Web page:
That haul comes as a super PAC is slated to spend at least $2 million on ads supporting Patrick in New Hampshire, a state central to his strategy. Patrick enters the new year with $1 million in the bank, according to his campaign, and is set to headline a host of top dollar fundraiser to add to that, including an event hosted by Marty Nesbitt, an American businessman and Barack Obama’s 2008 campaign treasurer.
The primary is an uphill battle for Patrick — something not lost on the former governor who has yet to make a debate stage and is largely not registering in early state polls despite repeated visits to New Hampshire and South Carolina.
We face “the usual hurdle, which is trying to persuade people that nobody else gets to make this decision for them,” Patrick said in an interview with CNN. “This race is wide open and the other candidates who have spent months and months and years and years, millions of dollars, making themselves famous but not locking down the race.”
Patrick scrapped plans to run for president in early 2019 because his wife, Diane, was diagnosed with cancer. The former governor decided in November to jump into the already-crowded race after his wife, who will hit the trail for her husband in the coming weeks, was found to be cancer free.
His decision to run in November, though, means Patrick faces a shortened timeline, and his campaign looks more like operations that were prevalent in early 2019 — roughly 70 staffers and offices in New Hampshire and South Carolina — not the behemoth operations he is now trying to overtake.
It’s seemingly because of those challenges that Patrick is welcoming Reason to Believe PAC, a super PAC made up of supporters who are committed to spent at least $2 million on ads in New Hampshire.
The first ad introduces Patrick to New Hampshire voters, focusing on his upbringing in Chicago, his role in fighting for civil rights and his time as governor of neighboring Massachusetts.
Despite supporting overturning the Supreme Court’s Citizens United decision that allowed the proliferation of super PACs, Patrick told CNN that he welcomes the help.
“As long as it is positive and transparent, I welcome that help,” Patrick said. “We are going to play by the rules, and this is within the rules.”
Patrick’s ties to President Barack Obama — the two were friends before either were top Democrats — were touted when he launched his campaign and Patrick has enjoyed the support of former Obama administration officials.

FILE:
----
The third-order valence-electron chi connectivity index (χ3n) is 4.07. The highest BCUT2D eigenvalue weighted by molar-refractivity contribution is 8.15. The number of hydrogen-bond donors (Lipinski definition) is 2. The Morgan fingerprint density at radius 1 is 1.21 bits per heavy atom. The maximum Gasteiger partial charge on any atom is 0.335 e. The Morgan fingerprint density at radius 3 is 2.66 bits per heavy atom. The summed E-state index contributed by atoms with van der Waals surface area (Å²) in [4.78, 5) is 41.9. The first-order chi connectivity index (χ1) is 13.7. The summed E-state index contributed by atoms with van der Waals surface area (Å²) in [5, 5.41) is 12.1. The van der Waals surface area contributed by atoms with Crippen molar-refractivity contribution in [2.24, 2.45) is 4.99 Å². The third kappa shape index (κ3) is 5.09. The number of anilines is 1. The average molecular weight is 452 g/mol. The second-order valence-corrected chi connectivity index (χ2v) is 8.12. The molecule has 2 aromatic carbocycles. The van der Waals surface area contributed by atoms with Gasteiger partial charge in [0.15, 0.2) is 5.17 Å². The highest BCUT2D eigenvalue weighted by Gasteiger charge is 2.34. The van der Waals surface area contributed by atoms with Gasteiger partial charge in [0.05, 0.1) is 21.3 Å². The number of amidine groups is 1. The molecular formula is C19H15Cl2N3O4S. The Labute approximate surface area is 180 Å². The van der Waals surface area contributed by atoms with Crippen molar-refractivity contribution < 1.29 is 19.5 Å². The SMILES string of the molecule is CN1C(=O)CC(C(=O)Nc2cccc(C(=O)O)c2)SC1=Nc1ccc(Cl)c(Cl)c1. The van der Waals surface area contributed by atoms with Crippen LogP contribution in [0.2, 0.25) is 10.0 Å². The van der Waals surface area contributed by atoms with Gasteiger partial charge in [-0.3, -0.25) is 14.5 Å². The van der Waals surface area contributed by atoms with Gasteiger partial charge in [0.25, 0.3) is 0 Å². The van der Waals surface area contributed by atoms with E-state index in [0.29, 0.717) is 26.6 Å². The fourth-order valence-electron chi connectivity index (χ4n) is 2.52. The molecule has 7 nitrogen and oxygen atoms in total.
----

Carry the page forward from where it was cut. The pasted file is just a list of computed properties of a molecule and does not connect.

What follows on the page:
But Obama hasn’t offered any public word of affirmation for Patrick. The former governor told CNN that the two haven’t spoken since he launched his campaign.
Patrick, looking at the last two months, said he wouldn’t do anything differently and wouldn’t have gotten in if he didn’t think he could beat his “friends” who are running.
“I don’t spend my time regretting what might have been,” he said. “I respect their work and respect what they have been doing … but I wouldn’t have gotten in when I did if I didn’t think there was a chance that we, as a nation, would miss this moment and there was a lane for me.”
Even still, it’s difficult for analysts and Democrats in New Hampshire and South Carolina to see a path for Patrick, given how a number of other candidates have spent months building far more fulsome operations in the states.
Patrick has spent considerable time in each state since launching his campaign and some believe that voters are starting to gain interest in him. But the key question remains: Is there enough time for Patrick?
“You can’t ask anyone as competitive as I am to be trying to do anything but win,” Patrick said when asked what success looks like in New Hampshire and South Carolina. “I am not in the race to, as they say, have a voice or to position myself for some other office at some other time. I am running to be president.”
Patrick then put it bluntly: “I am trying to win New Hampshire and South Carolina. We are building up to that.”